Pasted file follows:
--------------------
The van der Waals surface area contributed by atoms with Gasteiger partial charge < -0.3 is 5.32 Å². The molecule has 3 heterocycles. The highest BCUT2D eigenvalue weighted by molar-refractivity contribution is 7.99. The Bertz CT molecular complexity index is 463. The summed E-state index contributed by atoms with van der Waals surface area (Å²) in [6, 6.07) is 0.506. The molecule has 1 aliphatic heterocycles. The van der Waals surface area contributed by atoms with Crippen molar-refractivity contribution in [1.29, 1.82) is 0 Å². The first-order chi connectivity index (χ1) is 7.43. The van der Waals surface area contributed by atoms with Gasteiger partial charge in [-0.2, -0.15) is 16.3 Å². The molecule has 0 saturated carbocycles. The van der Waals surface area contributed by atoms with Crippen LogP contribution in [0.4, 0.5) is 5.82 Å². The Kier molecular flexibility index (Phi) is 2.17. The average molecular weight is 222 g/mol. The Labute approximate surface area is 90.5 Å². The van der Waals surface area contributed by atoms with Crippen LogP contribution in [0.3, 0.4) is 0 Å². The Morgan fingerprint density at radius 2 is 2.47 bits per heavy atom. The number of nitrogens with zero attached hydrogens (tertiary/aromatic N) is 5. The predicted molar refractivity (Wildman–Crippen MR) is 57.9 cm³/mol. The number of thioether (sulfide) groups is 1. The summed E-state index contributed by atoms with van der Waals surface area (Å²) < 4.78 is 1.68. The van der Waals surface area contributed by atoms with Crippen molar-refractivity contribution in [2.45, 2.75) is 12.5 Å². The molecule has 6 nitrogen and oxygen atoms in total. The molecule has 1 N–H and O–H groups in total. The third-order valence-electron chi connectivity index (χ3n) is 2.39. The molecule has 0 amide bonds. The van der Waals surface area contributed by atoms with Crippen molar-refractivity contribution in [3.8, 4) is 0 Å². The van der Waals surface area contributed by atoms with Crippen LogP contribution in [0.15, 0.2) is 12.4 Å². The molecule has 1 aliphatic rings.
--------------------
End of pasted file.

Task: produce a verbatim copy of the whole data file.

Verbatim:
The van der Waals surface area contributed by atoms with Gasteiger partial charge < -0.3 is 5.32 Å². The molecule has 3 heterocycles. The highest BCUT2D eigenvalue weighted by molar-refractivity contribution is 7.99. The Bertz CT molecular complexity index is 463. The summed E-state index contributed by atoms with van der Waals surface area (Å²) in [6, 6.07) is 0.506. The molecule has 1 aliphatic heterocycles. The van der Waals surface area contributed by atoms with Crippen molar-refractivity contribution in [1.29, 1.82) is 0 Å². The first-order chi connectivity index (χ1) is 7.43. The van der Waals surface area contributed by atoms with Gasteiger partial charge in [-0.2, -0.15) is 16.3 Å². The molecule has 0 saturated carbocycles. The van der Waals surface area contributed by atoms with Crippen LogP contribution in [0.4, 0.5) is 5.82 Å². The Kier molecular flexibility index (Phi) is 2.17. The average molecular weight is 222 g/mol. The Labute approximate surface area is 90.5 Å². The van der Waals surface area contributed by atoms with Crippen LogP contribution in [0.3, 0.4) is 0 Å². The Morgan fingerprint density at radius 2 is 2.47 bits per heavy atom. The number of nitrogens with zero attached hydrogens (tertiary/aromatic N) is 5. The predicted molar refractivity (Wildman–Crippen MR) is 57.9 cm³/mol. The number of thioether (sulfide) groups is 1. The summed E-state index contributed by atoms with van der Waals surface area (Å²) < 4.78 is 1.68. The van der Waals surface area contributed by atoms with Crippen molar-refractivity contribution in [2.45, 2.75) is 12.5 Å². The molecule has 6 nitrogen and oxygen atoms in total. The molecule has 1 N–H and O–H groups in total. The third-order valence-electron chi connectivity index (χ3n) is 2.39. The molecule has 0 amide bonds. The van der Waals surface area contributed by atoms with Crippen molar-refractivity contribution in [3.8, 4) is 0 Å². The van der Waals surface area contributed by atoms with Crippen LogP contribution in [0.15, 0.2) is 12.4 Å². The molecule has 1 aliphatic rings.